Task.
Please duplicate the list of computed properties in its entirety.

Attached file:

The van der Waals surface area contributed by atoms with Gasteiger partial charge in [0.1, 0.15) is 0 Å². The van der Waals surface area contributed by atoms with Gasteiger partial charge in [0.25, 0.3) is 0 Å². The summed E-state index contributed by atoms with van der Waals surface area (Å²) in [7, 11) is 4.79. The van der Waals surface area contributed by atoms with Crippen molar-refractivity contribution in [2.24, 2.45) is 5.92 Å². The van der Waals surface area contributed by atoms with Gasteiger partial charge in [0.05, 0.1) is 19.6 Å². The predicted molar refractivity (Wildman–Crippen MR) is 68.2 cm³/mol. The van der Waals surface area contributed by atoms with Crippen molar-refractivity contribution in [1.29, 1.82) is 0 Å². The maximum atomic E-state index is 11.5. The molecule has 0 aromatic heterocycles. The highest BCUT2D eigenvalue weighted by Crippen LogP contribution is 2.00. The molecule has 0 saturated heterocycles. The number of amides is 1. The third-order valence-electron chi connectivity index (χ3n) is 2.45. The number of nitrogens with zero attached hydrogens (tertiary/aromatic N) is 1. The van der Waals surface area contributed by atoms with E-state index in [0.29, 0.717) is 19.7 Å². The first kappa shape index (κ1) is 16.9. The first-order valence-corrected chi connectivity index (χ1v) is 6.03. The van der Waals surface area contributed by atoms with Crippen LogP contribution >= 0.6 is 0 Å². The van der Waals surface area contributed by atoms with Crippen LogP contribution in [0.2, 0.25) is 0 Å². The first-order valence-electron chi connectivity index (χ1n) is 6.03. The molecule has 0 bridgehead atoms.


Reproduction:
The van der Waals surface area contributed by atoms with Gasteiger partial charge in [0.1, 0.15) is 0 Å². The van der Waals surface area contributed by atoms with Gasteiger partial charge in [0.25, 0.3) is 0 Å². The summed E-state index contributed by atoms with van der Waals surface area (Å²) in [7, 11) is 4.79. The van der Waals surface area contributed by atoms with Crippen molar-refractivity contribution in [2.24, 2.45) is 5.92 Å². The van der Waals surface area contributed by atoms with Gasteiger partial charge in [0.05, 0.1) is 19.6 Å². The predicted molar refractivity (Wildman–Crippen MR) is 68.2 cm³/mol. The van der Waals surface area contributed by atoms with Crippen molar-refractivity contribution in [1.29, 1.82) is 0 Å². The maximum atomic E-state index is 11.5. The molecule has 0 aromatic heterocycles. The highest BCUT2D eigenvalue weighted by Crippen LogP contribution is 2.00. The molecule has 0 saturated heterocycles. The number of amides is 1. The third-order valence-electron chi connectivity index (χ3n) is 2.45. The number of nitrogens with zero attached hydrogens (tertiary/aromatic N) is 1. The van der Waals surface area contributed by atoms with E-state index in [0.29, 0.717) is 19.7 Å². The first kappa shape index (κ1) is 16.9. The first-order valence-corrected chi connectivity index (χ1v) is 6.03. The van der Waals surface area contributed by atoms with Crippen LogP contribution >= 0.6 is 0 Å². The van der Waals surface area contributed by atoms with Crippen LogP contribution in [0.2, 0.25) is 0 Å². The first-order valence-electron chi connectivity index (χ1n) is 6.03. The molecule has 0 bridgehead atoms.